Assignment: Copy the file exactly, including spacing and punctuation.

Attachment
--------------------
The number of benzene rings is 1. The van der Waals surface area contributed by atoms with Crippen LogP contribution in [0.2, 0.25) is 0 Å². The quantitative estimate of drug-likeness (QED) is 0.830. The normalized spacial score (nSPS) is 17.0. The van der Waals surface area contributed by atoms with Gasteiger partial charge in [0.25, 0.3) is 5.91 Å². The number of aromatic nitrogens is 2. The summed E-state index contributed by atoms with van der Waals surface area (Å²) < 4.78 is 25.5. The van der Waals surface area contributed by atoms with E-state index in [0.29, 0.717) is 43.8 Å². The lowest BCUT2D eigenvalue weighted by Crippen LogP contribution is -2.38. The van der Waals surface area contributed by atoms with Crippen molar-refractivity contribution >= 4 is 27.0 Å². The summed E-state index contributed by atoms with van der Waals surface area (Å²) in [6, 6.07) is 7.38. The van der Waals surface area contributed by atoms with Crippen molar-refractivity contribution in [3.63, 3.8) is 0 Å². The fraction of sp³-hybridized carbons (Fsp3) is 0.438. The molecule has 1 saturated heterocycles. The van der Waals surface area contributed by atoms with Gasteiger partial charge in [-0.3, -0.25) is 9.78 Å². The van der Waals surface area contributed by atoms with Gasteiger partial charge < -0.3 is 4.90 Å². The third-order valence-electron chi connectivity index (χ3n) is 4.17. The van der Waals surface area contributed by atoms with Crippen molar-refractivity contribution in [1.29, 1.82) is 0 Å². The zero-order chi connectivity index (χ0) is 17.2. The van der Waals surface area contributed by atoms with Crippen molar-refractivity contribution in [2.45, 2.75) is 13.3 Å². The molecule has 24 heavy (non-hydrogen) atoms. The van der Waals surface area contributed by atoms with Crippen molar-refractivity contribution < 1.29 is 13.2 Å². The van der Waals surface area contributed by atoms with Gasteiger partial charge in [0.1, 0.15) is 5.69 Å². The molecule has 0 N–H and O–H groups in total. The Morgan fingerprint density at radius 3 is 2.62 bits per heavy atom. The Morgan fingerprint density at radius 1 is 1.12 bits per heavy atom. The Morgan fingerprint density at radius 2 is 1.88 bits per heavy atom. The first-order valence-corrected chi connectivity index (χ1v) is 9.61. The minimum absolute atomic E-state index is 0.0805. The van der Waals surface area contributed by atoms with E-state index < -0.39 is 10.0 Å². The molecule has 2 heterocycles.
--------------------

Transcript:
The number of benzene rings is 1. The van der Waals surface area contributed by atoms with Crippen LogP contribution in [0.2, 0.25) is 0 Å². The quantitative estimate of drug-likeness (QED) is 0.830. The normalized spacial score (nSPS) is 17.0. The van der Waals surface area contributed by atoms with Gasteiger partial charge in [0.25, 0.3) is 5.91 Å². The number of aromatic nitrogens is 2. The summed E-state index contributed by atoms with van der Waals surface area (Å²) < 4.78 is 25.5. The van der Waals surface area contributed by atoms with E-state index in [0.29, 0.717) is 43.8 Å². The lowest BCUT2D eigenvalue weighted by Crippen LogP contribution is -2.38. The van der Waals surface area contributed by atoms with Crippen molar-refractivity contribution >= 4 is 27.0 Å². The summed E-state index contributed by atoms with van der Waals surface area (Å²) in [6, 6.07) is 7.38. The van der Waals surface area contributed by atoms with Crippen molar-refractivity contribution in [3.63, 3.8) is 0 Å². The fraction of sp³-hybridized carbons (Fsp3) is 0.438. The molecule has 1 saturated heterocycles. The van der Waals surface area contributed by atoms with Gasteiger partial charge in [-0.3, -0.25) is 9.78 Å². The van der Waals surface area contributed by atoms with Gasteiger partial charge < -0.3 is 4.90 Å². The third-order valence-electron chi connectivity index (χ3n) is 4.17. The van der Waals surface area contributed by atoms with Crippen molar-refractivity contribution in [1.29, 1.82) is 0 Å². The zero-order chi connectivity index (χ0) is 17.2. The van der Waals surface area contributed by atoms with Crippen molar-refractivity contribution in [2.45, 2.75) is 13.3 Å². The molecule has 24 heavy (non-hydrogen) atoms. The van der Waals surface area contributed by atoms with Crippen molar-refractivity contribution < 1.29 is 13.2 Å². The van der Waals surface area contributed by atoms with Gasteiger partial charge in [0.1, 0.15) is 5.69 Å². The molecule has 0 N–H and O–H groups in total. The Morgan fingerprint density at radius 3 is 2.62 bits per heavy atom. The Morgan fingerprint density at radius 1 is 1.12 bits per heavy atom. The Morgan fingerprint density at radius 2 is 1.88 bits per heavy atom. The first-order valence-corrected chi connectivity index (χ1v) is 9.61. The minimum absolute atomic E-state index is 0.0805. The van der Waals surface area contributed by atoms with E-state index < -0.39 is 10.0 Å². The molecule has 2 heterocycles.